- even iron sulphate/hot water... when rubbed on a stubborn blade can pull out detail ... just be patient when doing it..


    ps... i wish i had an airhammer... you are wise to use it
    - just recently i got an old mechanical hammer, so i hope to embrace this high technology and give my aching back a rest...


    pss... looking at Jeff's sample analysis on Don's forum... i can't see anything that jumps out at me, to say how the alloy became a big size pattern...
    .. its gotta be a subtle difference somewhere .... the devil is in the details...

    Greg

  9. #84
    Were there schools of wootz-making similar to the schools of swordmaking in Japan?


    I think so, very roughly speaking, hence the Indian versus Persian versus Turkish/Syrian styles, in a very broad sense. Smaller-scale variation may have been squelched due to fear of the high cost of failure, if you don’t really understand why it has to be five leaves of the myrobalan and not four you might be inclined to stick with what you learned from the previous generation iron master.
    And I agree the smiths of old did not go spilling trade secrets, but I hope you can still trust historical accounts written by informed observers, as opposed to the repeated misunderstood accounts by uninformed writers – i.e. trust al Kindi some, but not so much al Biruni, and both with a grain of salt.

    I have always assumed that the gross scale of the pattern is a factor of the solidification rate, so this seems to indicate that even ingots that solidified pretty quickly can still produce a reasonably laminar pattern. Is this a factor of chemistry or the working of the material? Perhaps both?


    I think “Indian school” wootz was cooled more rapidly than “Persian school” wootz, but at this point it would be good to remember that they were making lumps of steel that got steered towards various end uses based on how they behaved during working; if the pattern was boring or lame they just directed that ingot to the flint striker department (or traded those bars to different industries) instead of the sword department. Nowadays if you are a knife maker of swordsmith you typically do not have a secondary production of more pedestrian objects to take up the surplus ingots that are not suited to high-end swords, so I think we perceive steelmaking as a lot more trouble than they did ‘back in the day’.

    Re: the influence of etching, here are two shots of the same blade, almost the same area, with different degrees of etch, it does seem to go from discontinuous in solo nitric or ferric to more ‘normal’ looking in alternating nitric & ferric…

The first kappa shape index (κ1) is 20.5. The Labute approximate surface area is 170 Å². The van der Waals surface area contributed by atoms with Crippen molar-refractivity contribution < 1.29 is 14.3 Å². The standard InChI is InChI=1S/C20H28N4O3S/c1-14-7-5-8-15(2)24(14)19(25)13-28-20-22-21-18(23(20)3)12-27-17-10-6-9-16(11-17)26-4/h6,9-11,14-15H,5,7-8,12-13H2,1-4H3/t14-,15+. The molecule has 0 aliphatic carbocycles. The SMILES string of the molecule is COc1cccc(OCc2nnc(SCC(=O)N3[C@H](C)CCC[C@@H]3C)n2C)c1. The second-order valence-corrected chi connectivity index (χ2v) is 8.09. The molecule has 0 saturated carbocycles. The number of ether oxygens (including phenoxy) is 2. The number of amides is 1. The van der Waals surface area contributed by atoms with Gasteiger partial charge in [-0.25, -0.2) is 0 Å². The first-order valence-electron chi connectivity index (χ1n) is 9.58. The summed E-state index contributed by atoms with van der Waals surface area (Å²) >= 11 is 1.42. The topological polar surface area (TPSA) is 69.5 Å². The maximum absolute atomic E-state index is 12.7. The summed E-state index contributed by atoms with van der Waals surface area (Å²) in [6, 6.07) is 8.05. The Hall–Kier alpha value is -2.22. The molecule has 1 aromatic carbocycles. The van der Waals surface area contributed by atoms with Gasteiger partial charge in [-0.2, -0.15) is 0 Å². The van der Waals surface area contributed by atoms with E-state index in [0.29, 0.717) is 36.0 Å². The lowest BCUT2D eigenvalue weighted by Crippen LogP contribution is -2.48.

Attached Images Attached Images   
    vikingswordsmith.com

  10. #85
    Just thought folks who were following this thread should check out the pics I just posted on this thread

    http://forums.swordforum.com/showthr...63#post1055063

    I tried out a different etching technique on a wootz saber I made about a year ago, and the visual results are mind-blowing. It is clear that the new etchant (oxalic acid) is not showing a different pattern than the original ferric chloride wash, but the contrast is so much better the blade is almost unrecognizable... in a very good way.

  11. #86
    Way to think outside the box! Oxalic acid is a reducing agent or wood bleach in many contexts, not what you'd guess would do a good etch.
    Looks like it does a good job bringing out the carbides
    Here's a knife blade of fresh metal (new year's day smelt), and an old blade for comparison...
    Attached Images Attached Images   
    vikingswordsmith.com

  12. #87
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    very nice result.. ! you got the knack for making those pattern big... !

    oxalic is a tad poisonous though... maybe not that bad in rhubarb.. just watch the pet's don't take a drink in the etch tank...

    did you use the same ore mix as you did in the previous big pattern blade..?

    Greg

  13. #88
    No, the ore for this ingot is all local magnetite, that other blade was the bi-coastal ore mix. I have not seen more of that eastern ore, maybe at this year's F&B we can put the two ores together again.
    vikingswordsmith.com